Health traits were grouped according to type of examination, i.e. MED, HOOF, PALP and LOCO, respectively. Each group represents the summed value of number and severity (0–3) of clinical findings for each horse within type of examination. Thus, the sum of clinical findings increased both with number and severity of findings (see Figure 1 for distribution). Summed values include bilateral findings. Corresponding summation of PALP findings were performed in 4 groups of systemic location, i.e. joints, muscles, tendons & suspensory ligaments and skeleton & hoof cartilage, and 5 groups of clinical signs, i.e. effusion, heat, soreness, swelling, stiffness/atrophy, where bilateral findings were not accounted for. The heritability of each of these groups, i.e. groups of type of examination and overall scores, clinical signs, and systemic locations, respectively, were estimated from 3 multi-trait mixed animal model analyses. In addition, heritabilities for separate health traits were estimated by groups in multi-trait analyses if the prevalence was ≥ 3%[11]. Including traits with lower prevalence resulted in unreliable parameter estimates. Complementary bivariate analysis including sum of findings for effusions and joint related traits, respectively, were also performed. Restricted maximum likelihood (REML) estimation was used, executed by an average information algorithm in DMUa. In the same analysis Best Linear Unbiased Prediction (BLUP) breeding values for each animal was produced.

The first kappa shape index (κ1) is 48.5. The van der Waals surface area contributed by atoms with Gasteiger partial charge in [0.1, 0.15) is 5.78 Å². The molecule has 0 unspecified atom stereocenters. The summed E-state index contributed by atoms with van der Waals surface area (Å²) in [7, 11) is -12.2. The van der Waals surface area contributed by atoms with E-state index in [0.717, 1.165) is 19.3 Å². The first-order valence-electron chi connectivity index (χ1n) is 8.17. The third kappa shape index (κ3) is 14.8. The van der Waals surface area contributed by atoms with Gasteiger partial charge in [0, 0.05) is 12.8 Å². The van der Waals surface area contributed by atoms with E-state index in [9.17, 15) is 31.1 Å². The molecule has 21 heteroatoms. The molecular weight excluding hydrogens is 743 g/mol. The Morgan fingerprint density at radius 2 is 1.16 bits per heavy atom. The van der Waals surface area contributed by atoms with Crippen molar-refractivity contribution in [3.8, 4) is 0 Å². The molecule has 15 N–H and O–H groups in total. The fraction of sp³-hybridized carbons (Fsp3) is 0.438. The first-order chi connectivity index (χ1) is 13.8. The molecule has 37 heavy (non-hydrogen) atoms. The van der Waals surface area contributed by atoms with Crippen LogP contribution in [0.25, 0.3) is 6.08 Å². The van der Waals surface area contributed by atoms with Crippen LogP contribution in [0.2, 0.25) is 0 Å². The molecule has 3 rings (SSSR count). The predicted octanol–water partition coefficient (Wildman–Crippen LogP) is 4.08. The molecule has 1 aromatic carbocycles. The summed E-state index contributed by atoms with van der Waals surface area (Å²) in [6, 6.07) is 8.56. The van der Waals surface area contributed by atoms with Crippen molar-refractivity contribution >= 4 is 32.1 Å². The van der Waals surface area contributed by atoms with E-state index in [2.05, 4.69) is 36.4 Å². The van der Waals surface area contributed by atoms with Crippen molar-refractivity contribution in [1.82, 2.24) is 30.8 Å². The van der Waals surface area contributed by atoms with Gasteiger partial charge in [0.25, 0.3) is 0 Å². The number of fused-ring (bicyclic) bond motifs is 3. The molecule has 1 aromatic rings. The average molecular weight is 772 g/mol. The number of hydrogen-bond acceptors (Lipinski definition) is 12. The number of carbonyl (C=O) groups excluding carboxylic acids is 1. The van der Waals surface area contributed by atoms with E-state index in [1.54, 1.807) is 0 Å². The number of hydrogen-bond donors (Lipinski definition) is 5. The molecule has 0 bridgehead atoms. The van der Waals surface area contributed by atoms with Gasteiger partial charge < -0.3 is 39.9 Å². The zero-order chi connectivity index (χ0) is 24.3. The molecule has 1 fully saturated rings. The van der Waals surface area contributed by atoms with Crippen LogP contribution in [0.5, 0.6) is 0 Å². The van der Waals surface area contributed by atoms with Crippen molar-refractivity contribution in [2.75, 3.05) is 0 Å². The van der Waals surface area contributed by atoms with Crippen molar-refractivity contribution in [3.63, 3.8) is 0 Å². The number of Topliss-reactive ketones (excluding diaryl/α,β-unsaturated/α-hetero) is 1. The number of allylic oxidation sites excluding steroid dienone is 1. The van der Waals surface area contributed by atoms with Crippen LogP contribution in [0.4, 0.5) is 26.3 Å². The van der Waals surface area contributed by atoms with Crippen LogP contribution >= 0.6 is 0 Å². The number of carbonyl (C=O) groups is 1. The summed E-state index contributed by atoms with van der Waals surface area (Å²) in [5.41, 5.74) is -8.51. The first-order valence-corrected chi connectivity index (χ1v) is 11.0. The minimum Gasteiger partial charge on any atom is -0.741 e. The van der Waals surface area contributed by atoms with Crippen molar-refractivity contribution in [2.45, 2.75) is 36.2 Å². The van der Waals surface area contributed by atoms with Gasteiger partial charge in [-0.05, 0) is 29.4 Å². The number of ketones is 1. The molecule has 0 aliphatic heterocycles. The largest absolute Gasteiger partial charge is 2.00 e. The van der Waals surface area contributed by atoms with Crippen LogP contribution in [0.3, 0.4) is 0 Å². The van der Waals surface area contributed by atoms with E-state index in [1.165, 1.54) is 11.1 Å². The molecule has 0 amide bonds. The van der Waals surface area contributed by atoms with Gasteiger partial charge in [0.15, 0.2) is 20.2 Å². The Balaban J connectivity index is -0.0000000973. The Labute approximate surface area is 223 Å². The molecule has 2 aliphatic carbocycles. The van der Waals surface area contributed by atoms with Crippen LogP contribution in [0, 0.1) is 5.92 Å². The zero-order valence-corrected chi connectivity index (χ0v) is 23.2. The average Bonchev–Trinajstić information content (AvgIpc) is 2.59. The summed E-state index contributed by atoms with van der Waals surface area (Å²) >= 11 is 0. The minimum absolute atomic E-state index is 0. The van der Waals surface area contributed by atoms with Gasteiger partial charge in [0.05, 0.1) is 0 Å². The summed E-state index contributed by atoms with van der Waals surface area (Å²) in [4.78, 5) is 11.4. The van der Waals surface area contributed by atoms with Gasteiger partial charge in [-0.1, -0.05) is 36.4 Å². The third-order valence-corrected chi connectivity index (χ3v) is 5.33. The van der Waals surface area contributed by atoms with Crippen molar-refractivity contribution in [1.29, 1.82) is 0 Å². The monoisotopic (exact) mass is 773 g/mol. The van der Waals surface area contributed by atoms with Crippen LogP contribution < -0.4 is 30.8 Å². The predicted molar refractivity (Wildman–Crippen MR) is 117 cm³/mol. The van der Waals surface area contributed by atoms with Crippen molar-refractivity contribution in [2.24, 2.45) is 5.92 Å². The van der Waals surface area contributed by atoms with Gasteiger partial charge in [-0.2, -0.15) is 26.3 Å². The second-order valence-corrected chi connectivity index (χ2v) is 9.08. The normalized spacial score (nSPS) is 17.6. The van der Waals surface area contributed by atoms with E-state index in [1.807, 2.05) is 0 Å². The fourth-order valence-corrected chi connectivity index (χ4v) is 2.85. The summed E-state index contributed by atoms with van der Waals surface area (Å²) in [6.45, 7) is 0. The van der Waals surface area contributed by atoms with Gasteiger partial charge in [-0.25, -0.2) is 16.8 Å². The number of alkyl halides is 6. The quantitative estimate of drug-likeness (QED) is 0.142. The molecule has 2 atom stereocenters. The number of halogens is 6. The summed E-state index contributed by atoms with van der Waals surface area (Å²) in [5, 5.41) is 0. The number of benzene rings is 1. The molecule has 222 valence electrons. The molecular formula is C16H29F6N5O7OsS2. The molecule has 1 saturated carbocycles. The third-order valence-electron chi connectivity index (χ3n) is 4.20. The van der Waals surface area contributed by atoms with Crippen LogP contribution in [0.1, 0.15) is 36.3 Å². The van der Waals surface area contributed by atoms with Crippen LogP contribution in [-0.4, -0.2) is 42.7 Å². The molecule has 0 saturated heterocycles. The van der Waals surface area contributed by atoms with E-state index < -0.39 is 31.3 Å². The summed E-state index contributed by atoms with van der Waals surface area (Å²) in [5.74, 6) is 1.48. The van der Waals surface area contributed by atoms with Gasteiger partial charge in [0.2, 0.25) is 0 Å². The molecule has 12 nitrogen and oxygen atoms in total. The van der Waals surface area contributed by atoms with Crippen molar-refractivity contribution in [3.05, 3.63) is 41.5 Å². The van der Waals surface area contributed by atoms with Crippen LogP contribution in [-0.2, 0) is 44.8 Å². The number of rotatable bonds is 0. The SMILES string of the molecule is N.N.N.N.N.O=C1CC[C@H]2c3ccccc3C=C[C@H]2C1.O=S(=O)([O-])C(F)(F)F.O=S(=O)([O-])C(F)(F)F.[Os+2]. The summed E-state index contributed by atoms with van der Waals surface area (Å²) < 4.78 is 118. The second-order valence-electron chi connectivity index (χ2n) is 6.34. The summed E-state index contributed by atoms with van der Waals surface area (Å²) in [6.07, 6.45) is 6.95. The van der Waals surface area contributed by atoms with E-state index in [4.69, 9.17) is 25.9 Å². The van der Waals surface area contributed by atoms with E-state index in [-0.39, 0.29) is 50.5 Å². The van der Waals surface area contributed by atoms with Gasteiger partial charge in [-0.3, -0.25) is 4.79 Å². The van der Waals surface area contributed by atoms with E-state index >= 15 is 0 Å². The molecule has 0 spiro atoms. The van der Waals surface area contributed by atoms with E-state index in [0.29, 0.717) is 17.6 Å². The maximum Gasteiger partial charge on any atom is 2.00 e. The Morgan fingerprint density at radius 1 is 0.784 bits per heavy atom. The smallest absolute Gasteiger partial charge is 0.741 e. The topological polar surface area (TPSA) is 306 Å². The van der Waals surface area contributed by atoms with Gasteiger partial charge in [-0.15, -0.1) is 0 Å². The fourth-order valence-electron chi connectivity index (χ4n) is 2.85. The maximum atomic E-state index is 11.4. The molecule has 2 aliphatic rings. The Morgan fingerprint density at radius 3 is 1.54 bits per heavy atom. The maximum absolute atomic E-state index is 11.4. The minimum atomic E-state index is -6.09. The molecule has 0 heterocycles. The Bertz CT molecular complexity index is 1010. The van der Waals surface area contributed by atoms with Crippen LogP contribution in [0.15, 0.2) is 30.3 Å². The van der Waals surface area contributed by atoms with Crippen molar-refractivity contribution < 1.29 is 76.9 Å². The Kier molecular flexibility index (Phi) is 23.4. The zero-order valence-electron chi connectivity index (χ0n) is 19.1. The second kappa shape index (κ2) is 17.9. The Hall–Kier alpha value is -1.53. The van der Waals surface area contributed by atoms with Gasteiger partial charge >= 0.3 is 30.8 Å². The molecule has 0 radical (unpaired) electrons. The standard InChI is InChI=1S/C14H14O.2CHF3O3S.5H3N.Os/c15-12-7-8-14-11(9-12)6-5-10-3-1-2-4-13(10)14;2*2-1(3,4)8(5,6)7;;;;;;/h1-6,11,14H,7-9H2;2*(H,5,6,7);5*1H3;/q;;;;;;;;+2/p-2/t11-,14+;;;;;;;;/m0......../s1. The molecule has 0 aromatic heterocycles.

Figure 1